Tuesday, May 22, 2012

Time to move on...

After 9.5 years at OSL, I am leaving to pursue another adventure.
I have made great friends, have had great times, great conversations and many many laughs (usually at inappropriate times!) but nonetheless...it's a bittersweet farewell.
Thank you to everyone who has enriched my life both personally and professionally.
See you on the other side!

Thursday, April 19, 2012

Oprah's Life Class: 10 life-changing lessons I learned

1. Practice gratitude. Oprah keeps a gratitude journal, where she writes down at least five things she’s grateful for every day. Research shows that writing down and appreciating the things in your life will help you see the good in things and be a happier person.

2. Delete the negative. If you constantly feel frustrated, annoyed or pissed off or you’re always blaming others for your bad mood, it might be time to re-examine and reframe how you view things. Consider your role in things before you immediately put the blame on someone or something else.

3. Change is good. If life throws you a curve ball, choose to look at the experience as an opportunity, no matter what.

4. Decisions, not conditions, determine your destiny. How you live your life is your choice. You decide what drives you and what destroys you. You have 100 percent control over every action you make and you’re 100 percent responsible for every emotion you feel. No one else. Nope. No one.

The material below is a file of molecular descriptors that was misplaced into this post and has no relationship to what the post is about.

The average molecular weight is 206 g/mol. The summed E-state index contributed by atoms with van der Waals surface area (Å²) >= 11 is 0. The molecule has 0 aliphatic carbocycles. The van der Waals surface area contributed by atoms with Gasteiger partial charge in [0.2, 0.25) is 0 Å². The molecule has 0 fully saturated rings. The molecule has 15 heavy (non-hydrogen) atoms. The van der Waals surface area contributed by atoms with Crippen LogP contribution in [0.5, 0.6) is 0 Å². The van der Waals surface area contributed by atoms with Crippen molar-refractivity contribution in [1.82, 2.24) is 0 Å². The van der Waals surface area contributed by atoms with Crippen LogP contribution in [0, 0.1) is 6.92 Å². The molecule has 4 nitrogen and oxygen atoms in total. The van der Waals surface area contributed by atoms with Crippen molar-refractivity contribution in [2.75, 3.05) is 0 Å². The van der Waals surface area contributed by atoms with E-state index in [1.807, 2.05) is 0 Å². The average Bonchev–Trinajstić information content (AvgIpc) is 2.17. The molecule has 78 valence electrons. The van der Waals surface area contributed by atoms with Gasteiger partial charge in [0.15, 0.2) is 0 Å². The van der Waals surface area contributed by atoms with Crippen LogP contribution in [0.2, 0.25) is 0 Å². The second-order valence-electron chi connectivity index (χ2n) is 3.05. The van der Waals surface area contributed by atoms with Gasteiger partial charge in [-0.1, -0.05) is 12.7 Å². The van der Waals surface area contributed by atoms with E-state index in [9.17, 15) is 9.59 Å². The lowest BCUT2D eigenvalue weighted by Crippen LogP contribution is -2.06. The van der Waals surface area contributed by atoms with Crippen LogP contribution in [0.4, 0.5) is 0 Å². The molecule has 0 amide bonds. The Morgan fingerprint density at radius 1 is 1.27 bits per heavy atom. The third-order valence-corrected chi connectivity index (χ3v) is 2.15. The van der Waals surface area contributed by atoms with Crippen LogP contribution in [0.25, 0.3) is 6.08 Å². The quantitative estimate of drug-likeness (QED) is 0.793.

5. Everybody has a story. Your story is the set of beliefs and experiences you carry with you and tell yourself. “I’m not good enough. I don’t deserve success because [fill in the blank].” Tony Robins says if you want to change your life, you have to change your story.

6. Trade expectation for appreciation. As soon as you put expectations on someone or something else, you are setting yourself up for disappointment. Appreciate what others do or don’t do for you, but never expect it.

7. Pay attention to the energy and emotions YOU bring to every experience. If you're filled with anger, ask yourself what's missing in your life. Then try to reframe experiences to see the positive or the learning in it. Be more than your circumstances.

8. Happiness is contagious. Surround yourself with happy, positive people, and watch your own happiness levels grow. But remember misery also loves company, so steer clear of people and situations that bring out the worst in you.

9. Failure is the result of a lack of resourcefulness. No it’s not the people or the deadline or the lack of money. Failure happens when there’s a lack of creativity, passion, determination or commitment. Look inside, not outside and see the opportunity for yourself in failure.

10. Live in PAIN. That’s right: Pay. Attention. Inward. Now. Examine and re-examine how you live, and how you feel emotionally, physically and mentally. If you live on purpose, it will be easy and you’ll feel great. If not, start to peel away the layers of your story, your belief system, and make room in your life to be your best you.